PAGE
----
In 1970, within Vojtěch Cach’s dramaturgical group, Jiří Mareš, the long-term head of the BFS lectorate and expert on genre fiction[4], developed a “fantastic tale from the Nazi occupation”[5] inspired by the conventions of early American zombie horror films. American films such as White Zombie (1932) by Victor Halperin and I Walked with a Zombie (1943) by Jacques Tourneur are considered as films defining the sub-genre of zombie horror. In these films, the titular monsters are ritually reanimated and the whole phenomenon is put into the setting of indigenous cultures from the West Indies. In his synopsis submitted to the dramaturgy on 7th July 1970[6], Mareš builds upon this mythology. His main hero is doctor Kout– an initiate in the magical reanimation rituals and a secret member of the anti-Nazi resistance looking for a way to “preserve human material” at the end of the war. At nights, he drives through a darkened city to the cemetery and to the tune of dogs’ howling, he exhumes bodies that he reanimates and sends to fight the enemy. Suspicious Gestapo follows Kaut and forces him to bring a prisoner tortured to death back to life. But the Gestapo fails to discover the wizard’s secrets. The whole story is recounted in the 1960s by Kout’s son-in-law, doctor Michal, who meets the reanimated prisoner.[7] In this story, the walking dead are not portrayed as a swarm of aggressive mindless creatures whose numbers grow with eating the living,[8] but rather a tactically controlled weapon of war. The monstrosity manifests itself in the raw portrayal of the Nazi brutality. The normalisation dramaturgy accepted Mareš’s story and he developed it into a film synopsis. In it, the revived doctor Michal wakes up at an infirmary and starts searching for his saviour, doctor Kout. In this version, he plays a role of a genre guide explaining the Czechoslovak audiences the origins and characteristics of zombies and the conventions of the sub-genre.[9] Kout collaborates with a Haitian named Jacmel and together they poison exposed resistance fighters to make the Gestapo think they’re dead. After they are buried, they exhume them and bring them back to life. When the Germans destroy Kout’s laboratory and kill Michal, Jacmel takes his body to Haiti and revives him so he can learn the reanimation technique and carry on in doctor Kout’s work.[10] The film version of the story introduced imperfectly reanimated mindless zombies that become subjects of easy manipulation and kill without a thought. This violent version “digressed significantly from the original story that the dramaturgy was interested in,”[11] and the project was put to a halt and subsequently shelved.[12]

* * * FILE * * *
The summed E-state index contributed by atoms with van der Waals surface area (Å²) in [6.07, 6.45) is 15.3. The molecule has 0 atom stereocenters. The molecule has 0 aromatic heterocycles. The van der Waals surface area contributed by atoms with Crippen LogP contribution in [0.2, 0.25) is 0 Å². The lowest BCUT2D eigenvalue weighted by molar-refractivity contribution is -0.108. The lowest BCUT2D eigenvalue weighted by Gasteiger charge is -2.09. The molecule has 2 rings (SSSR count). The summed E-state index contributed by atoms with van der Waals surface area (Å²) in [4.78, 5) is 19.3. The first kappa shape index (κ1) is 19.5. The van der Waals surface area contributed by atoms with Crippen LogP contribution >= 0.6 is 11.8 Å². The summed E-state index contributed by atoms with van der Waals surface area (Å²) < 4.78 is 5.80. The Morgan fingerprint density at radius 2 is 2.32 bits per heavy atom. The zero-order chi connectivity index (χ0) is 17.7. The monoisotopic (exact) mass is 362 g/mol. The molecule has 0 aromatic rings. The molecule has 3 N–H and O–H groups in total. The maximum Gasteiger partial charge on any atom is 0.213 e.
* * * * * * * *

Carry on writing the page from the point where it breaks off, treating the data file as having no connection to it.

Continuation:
The normalisation period required the Barrandov production to be varied and its dramaturgical groups looked for horror stories. But in order for projects to succeed at higher approval levels beginning with the Head Dramaturge Ludvík Toman, the genre intentions had to explore a “serious” social theme and reflect the idyllic reality of socialist life. But what Mareš wrote was a historical story defying the period materialism whose only politically exposed element was an implicit comparison of the revived dead to a cheap labour force created and exploited by capitalism.[13] As much as Mareš was politically reliable, his story may have come across as an unintended parable of the early normalisation situation.

Kresba smrti (1981)